- Renewable Energy Group’s (REG) Board of Directors has authorized a review of strategic alternatives for its Life Sciences subsidiary, which is developing renewable chemicals and fuels using a proprietary microbial fermentation process. The strategic review process will be comprehensive and focused on the best path to maximize shareholder value. Over the last three years under REG ownership, the Life Sciences subsidiary has advanced its technology, increased the number of potential products that can be made from the technology and expanded its intellectual property portfolio.
- The Bio-Industrial Process Research Centre at Lambton College (Ontario) and Western Sarnia-Lambton Research Park have completed a techno-economic modelling feasibility study. The study identified suitable high value-added products and determined business scenarios where a beet-based sugar value chain could be re-established economically within southern Ontario. In these scenarios, after a 50-year absence from the Ontario Agricultural sector, sugar beets would be grown, harvested and processed in Ontario with the products and co-products used for the food, feed and industrial biochemical markets. Based on the positive results of the techno-economic modelling study, the Ontario Innovative Sugarbeet Processors Cooperative (OISPC), a farmer cooperative, has been formed.
- In Finland, UPM Biofuels has joined the below50 coalition to promote the most sustainable fuels that can achieve significant carbon reductions – and scale up their development and use. Below50 is one of the newest initiatives in sustainable fuels, and it brings together forward-thinking businesses with the World Business Council for Sustainable Development (WBCSD), Roundtable for Sustainable Biomaterials (RSB) and Sustainable Energy for All (SE4ALL). The initiative was launched in June 2016.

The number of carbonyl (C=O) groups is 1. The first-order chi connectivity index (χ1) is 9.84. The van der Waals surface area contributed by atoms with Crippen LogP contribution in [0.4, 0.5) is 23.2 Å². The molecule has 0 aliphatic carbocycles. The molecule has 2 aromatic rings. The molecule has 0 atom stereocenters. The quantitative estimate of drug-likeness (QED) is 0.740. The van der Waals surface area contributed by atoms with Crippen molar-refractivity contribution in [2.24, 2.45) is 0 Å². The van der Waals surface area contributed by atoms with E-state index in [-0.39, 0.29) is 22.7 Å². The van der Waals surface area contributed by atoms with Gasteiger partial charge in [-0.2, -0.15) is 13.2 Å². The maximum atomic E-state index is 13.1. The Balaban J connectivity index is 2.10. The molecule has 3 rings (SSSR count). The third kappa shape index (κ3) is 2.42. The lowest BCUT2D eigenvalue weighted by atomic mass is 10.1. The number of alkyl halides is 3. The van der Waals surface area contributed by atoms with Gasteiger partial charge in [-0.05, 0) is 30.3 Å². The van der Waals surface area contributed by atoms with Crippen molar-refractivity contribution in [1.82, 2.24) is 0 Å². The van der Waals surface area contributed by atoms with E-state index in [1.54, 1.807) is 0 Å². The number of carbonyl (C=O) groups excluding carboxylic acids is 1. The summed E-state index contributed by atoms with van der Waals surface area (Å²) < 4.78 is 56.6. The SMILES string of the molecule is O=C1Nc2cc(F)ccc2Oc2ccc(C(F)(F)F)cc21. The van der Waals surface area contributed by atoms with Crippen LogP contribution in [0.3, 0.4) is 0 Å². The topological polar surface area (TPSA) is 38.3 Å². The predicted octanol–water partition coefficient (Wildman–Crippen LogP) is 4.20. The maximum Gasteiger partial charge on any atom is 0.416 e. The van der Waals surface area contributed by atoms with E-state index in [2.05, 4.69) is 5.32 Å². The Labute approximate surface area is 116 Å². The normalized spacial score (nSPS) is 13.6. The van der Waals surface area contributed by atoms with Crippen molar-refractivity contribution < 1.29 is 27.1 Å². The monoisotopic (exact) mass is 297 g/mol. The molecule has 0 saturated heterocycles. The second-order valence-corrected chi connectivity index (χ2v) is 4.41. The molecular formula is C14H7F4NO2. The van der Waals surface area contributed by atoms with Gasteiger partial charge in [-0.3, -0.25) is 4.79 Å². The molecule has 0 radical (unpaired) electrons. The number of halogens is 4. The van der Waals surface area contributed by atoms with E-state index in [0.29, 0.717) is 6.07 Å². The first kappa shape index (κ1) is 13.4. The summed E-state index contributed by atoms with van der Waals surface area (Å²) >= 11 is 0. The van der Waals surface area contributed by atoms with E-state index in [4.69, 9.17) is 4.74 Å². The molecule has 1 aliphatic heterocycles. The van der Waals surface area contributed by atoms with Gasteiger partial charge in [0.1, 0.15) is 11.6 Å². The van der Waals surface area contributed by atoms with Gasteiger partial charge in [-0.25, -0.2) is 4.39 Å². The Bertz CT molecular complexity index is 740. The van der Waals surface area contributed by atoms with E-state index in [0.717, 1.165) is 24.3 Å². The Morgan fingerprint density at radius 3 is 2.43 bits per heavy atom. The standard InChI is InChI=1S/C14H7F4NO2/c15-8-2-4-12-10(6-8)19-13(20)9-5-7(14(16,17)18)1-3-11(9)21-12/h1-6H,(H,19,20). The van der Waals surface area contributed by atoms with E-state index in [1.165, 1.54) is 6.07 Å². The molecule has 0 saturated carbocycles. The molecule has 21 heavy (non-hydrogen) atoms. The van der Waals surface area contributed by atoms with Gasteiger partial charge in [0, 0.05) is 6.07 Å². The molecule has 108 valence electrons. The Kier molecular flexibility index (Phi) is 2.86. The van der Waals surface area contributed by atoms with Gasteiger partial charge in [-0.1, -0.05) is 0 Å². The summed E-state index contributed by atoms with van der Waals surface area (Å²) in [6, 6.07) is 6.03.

- The U.S. Department of Energy’s (DOE) Office of Energy Efficiency and Renewable Energy has announced AquaHarmonics as the winner of the Wave Energy Prize – which comes with a $1.5 million grand prize. CalWave Power Technologies and Waveswing America were awarded second and third place, respectively, with $500,000 and $250,000 in cash prizes. With more than 50 percent of the U.S. population living within 50 miles of coastlines, there is vast potential to provide clean, renewable electricity to communities and cities across the United States using wave energy.
As more and more consumers choose ethanol at the pump, Bobby Likis, host of Bobby Likis Car Clinic, says there is a continued need to educate mechanics about ethanol. Likis is a 45-year auto veteran who in his shop has worked on more than 200,000 cars and he loves ethanol. He said that most car problems are not caused by ethanol, but by neglect. Likis and I spoke in-depth about ethanol and technicians and following is our discussion.
Q1: How well-versed are today’s auto mechanics when it comes to ethanol fuels?
A: Likis said there is a no question that there is a need for higher education levels around ethanol although states with direct ties to ethanol and agriculture tend to have technicians better informed about the biofuel. Bobby Likis on need for ethanol education
Q2: How familiar are technicians with the basics of ethanol and its assets?
A: Likis said there-in lies the problem. “Most technicians are not even informed about the basics of ethanol,” he replied. “They have been so bombarded by myths promoted by oil companies or uneducated individuals who promote totally unfounded horror stories, that unfortunately many technicians have accepted this water tool fiction as truth.” Ethanol, notes Likis, then becomes an easy blame for technicians who haven’t yet learned or embraced the facts.
The challenge is not only with technicians, Likis continued. “There are many aftermarket companies that prey on unknowing consumers fear and use the ethanol ruins engines myth as a means to sell their pour and pray products.” What exactly are those? Likis explained, “The pour and pray products concept is where people are enticed to buy a product, such as a fuel conditioner, pour it in their gas tank and pray that it fixes their car’s problem.” Likis added, “Cars don’t need to be protected from ethanol, cars love ethanol!” Bobby Likis on mechanics level of ethanol knowledgeRead More
Growth Energy sent Co-Chair Tom Buis to the recent National Association of Farm Broadcasting convention to talk about topics important to the industry including the EPA’s Point of Obligation ruling and what Donald Trump as president may mean for the ethanol industry.